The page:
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Benefits of meeting the Baltic Sea nutrient reduction targets - Combining ecological modelling and contingent valuation in the nine littoral states

Heini Ahtiainen, Linus Hasselstrom, Janne Artell (), Daija Angeli, Mikolaj Czajkowski (), Jürgen Meyerhoff, Mohammed Alemu, Kim Dahlbo, Vivi Fleming-Lehtinen, Berit Hasler, Kari Hyytiainen, Aljona Karloseva, Yulia Khaleeva, Marie Maar, Louise Martinsen, Tea Nommann, Ieva Oskolokaite, Kristine Pakalniete, Daiva Semeniene, James Smart and Tore Söderqvist ()

No 127123, Discussion Papers from MTT Agrifood Research Finland

Abstract: One of the most serious threats to the Baltic Sea and its ecosystem services is human-induced eutrophication. European Union legislation, in the form of the Marine Strategy and Water Framework Directives, requires information on the benefits of improving the condition of the sea to a good environmental status. Our study uses a unique dataset collected from all nine littoral countries of the Baltic Sea, in combination with state-of-the-art marine modelling of the area, to estimate the benefits of reducing eutrophication in the Baltic Sea. We find average willingness to pay (WTP) for decreased eutrophication to differ substantially by country, but also that there is a general acceptance to pay more to improve the status of the whole sea area. We estimate the aggregate WTP for an improvement in the eutrophication level following the HELCOM Baltic Sea Action Plan (BSAP) to be 4000 million Euros annually. Our results provide, however, a strong message to the decision makers about the need for ensuring fulfilment of the policy targets in the BSAP. Failure to fulfil the targets would imply foregoing substantial societal benefits.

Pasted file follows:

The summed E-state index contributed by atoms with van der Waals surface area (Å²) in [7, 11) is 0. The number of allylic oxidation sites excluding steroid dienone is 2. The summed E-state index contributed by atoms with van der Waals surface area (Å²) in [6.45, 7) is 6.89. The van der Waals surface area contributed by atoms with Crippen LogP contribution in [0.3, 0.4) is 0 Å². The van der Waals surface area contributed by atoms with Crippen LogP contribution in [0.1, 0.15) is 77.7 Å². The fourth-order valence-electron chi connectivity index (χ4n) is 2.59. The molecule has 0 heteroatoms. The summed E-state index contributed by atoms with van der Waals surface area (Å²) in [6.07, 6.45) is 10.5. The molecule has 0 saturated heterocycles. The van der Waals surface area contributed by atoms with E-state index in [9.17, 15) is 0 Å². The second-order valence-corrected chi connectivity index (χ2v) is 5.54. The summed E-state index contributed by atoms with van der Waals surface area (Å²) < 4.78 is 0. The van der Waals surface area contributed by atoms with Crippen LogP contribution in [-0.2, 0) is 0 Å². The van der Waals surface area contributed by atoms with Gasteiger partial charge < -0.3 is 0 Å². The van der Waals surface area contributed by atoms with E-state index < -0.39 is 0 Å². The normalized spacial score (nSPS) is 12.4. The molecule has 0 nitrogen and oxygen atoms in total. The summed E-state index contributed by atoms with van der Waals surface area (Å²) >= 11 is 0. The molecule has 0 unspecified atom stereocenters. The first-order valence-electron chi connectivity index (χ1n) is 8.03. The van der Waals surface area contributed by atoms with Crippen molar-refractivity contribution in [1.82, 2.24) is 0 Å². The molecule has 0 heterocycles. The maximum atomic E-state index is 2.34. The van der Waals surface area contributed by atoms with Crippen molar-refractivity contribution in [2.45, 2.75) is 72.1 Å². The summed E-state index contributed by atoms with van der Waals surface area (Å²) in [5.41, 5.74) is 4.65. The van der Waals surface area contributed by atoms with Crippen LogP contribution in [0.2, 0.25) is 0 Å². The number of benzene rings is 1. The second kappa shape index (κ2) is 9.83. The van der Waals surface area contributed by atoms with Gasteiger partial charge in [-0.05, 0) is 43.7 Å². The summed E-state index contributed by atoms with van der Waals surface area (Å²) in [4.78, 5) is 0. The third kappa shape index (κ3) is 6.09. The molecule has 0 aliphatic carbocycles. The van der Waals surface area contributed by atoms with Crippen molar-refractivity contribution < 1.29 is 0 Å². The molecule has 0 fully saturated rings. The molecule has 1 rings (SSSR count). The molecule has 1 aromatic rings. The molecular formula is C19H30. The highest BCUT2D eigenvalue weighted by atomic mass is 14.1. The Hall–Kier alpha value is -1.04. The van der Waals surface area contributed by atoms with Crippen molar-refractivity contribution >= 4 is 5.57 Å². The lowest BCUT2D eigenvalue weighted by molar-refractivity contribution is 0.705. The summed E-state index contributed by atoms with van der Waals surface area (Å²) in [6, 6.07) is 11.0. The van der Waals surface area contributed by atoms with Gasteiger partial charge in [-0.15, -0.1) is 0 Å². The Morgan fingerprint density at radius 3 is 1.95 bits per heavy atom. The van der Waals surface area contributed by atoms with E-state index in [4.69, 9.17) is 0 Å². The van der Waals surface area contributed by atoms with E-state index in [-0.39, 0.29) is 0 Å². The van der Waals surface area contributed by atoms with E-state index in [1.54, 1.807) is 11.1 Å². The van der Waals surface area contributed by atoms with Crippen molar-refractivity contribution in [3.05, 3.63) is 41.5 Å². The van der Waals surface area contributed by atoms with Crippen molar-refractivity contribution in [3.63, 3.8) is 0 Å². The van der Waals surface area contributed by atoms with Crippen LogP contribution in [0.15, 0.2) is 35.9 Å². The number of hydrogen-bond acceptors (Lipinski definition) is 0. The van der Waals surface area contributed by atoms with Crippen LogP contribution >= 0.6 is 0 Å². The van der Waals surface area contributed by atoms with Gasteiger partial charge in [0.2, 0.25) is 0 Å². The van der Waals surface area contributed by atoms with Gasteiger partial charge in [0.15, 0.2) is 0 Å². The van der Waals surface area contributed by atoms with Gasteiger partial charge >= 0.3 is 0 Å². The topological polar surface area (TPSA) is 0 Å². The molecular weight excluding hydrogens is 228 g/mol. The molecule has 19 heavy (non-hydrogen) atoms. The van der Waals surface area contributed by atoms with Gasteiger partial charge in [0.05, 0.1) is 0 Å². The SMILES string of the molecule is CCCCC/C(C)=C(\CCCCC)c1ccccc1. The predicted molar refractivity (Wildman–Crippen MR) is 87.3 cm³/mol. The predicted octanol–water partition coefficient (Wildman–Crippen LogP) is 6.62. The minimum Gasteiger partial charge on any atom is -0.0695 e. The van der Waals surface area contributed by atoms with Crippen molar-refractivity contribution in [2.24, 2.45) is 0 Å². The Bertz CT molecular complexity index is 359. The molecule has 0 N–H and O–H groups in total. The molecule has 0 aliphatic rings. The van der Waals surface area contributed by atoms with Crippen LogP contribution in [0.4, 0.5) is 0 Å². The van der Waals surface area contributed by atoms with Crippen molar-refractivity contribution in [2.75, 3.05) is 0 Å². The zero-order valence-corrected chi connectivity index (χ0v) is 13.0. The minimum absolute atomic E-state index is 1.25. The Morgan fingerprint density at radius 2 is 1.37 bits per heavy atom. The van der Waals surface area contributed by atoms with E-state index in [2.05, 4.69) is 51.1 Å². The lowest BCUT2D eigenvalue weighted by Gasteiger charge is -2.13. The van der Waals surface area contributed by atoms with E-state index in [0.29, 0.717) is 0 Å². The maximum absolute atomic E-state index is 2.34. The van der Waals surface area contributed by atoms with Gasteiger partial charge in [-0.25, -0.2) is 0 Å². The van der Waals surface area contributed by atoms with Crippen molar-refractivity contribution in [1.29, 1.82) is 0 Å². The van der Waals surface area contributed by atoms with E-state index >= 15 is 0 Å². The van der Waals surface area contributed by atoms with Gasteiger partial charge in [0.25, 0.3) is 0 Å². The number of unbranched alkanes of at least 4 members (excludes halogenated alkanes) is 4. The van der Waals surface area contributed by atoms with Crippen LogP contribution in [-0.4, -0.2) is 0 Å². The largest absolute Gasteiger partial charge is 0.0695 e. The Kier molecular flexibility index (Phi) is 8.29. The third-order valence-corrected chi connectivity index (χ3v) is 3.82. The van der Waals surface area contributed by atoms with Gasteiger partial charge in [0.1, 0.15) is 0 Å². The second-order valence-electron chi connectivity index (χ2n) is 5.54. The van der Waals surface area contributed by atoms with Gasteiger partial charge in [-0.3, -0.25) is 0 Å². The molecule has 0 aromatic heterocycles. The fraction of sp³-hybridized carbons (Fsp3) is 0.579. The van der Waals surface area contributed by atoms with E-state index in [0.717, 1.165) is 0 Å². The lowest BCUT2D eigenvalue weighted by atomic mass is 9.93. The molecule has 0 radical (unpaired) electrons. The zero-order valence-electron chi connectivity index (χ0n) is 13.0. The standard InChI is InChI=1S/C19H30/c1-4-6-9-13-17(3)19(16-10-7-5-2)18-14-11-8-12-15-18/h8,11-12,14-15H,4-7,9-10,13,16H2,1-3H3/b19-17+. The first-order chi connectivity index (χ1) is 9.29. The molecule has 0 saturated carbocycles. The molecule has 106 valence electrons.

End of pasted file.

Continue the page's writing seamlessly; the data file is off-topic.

Keywords: Environmental Economics and Policy; Research Methods/ Statistical Methods (search for similar items in EconPapers)
Pages: 55
Date: 2012-06
New Economics Papers: this item is included in nep-env
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Persistent link: https://EconPapers.repec.org/RePEc:ags:mttfdp:127123

DOI: 10.22004/ag.econ.127123

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